I did not do very well on the Health Equity Quiz. I received only a 3 out of 10 overall. So, with results such as these, I found many statistics very surprising. One statistic I found very surprising was that the United States was in 29th place among the rest of the world for life expectancy. We are the wealthiest country, yet we are quite behind on how long we live for. Another surprising statistic was that recent Latino Immigrants are among the healthiest in America. Even more surprising than that is once a Latino Immigrant lives in the United States for after 5 years, their health begins to erode.
The case study I chose was called “Not Just a Paycheck.” This case study was about large factories owned by corporations in Greenville Michigan, America. More specifically the case study was about the corporation Electrolux, which is a Swedish company. In the case study, Electrolux closed it’s factory in Greenville Michigan and moved it to Mexico. This decreased the budget of Electrolux by 81 million dollars a year. On the other hand, it left many people unemployed. Not only did Electrolux close factories in America to move to less developed nations for lower wages, they moved factories in Sweden as well. The difference is that in Sweden, there are many benefits that help unemployed citizens versus that in the United States. Taxes are higher in Sweden but people are happy to pay because they know they will receive better care.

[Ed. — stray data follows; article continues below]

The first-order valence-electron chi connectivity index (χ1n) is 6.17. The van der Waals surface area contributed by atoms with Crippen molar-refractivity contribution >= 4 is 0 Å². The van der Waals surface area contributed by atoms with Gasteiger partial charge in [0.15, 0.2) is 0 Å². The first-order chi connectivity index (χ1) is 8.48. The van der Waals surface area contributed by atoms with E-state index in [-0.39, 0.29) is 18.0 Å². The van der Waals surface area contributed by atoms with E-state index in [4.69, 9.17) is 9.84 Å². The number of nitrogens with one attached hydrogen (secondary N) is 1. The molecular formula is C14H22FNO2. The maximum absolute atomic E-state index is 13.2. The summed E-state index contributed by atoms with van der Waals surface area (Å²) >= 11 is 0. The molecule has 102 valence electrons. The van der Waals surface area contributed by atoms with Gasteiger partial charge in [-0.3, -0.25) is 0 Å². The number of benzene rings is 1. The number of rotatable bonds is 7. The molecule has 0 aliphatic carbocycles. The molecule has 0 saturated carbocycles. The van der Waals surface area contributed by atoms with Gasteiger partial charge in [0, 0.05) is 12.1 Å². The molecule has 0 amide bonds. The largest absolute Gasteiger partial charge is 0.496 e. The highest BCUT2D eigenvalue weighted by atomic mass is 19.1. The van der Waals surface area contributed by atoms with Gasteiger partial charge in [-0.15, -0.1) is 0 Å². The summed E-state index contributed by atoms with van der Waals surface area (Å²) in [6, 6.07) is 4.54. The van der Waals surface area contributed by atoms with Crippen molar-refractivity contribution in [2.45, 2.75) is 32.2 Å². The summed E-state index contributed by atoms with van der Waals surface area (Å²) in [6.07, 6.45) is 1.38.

The closings of factories across the United States leave many people in the dust. According to some studies, unemployment and mortality rates are closely linked. In Greenville Michigan, it was predicted that 134 excess deaths were to occur from the effects that unemployment has on this particular population. Unemployment leads to higher rates of cardiovascular disease, depression, alcoholism, and drug use to name a few. So genetics does play a large role in health disparities, but it is not always the only cause of insufficient health.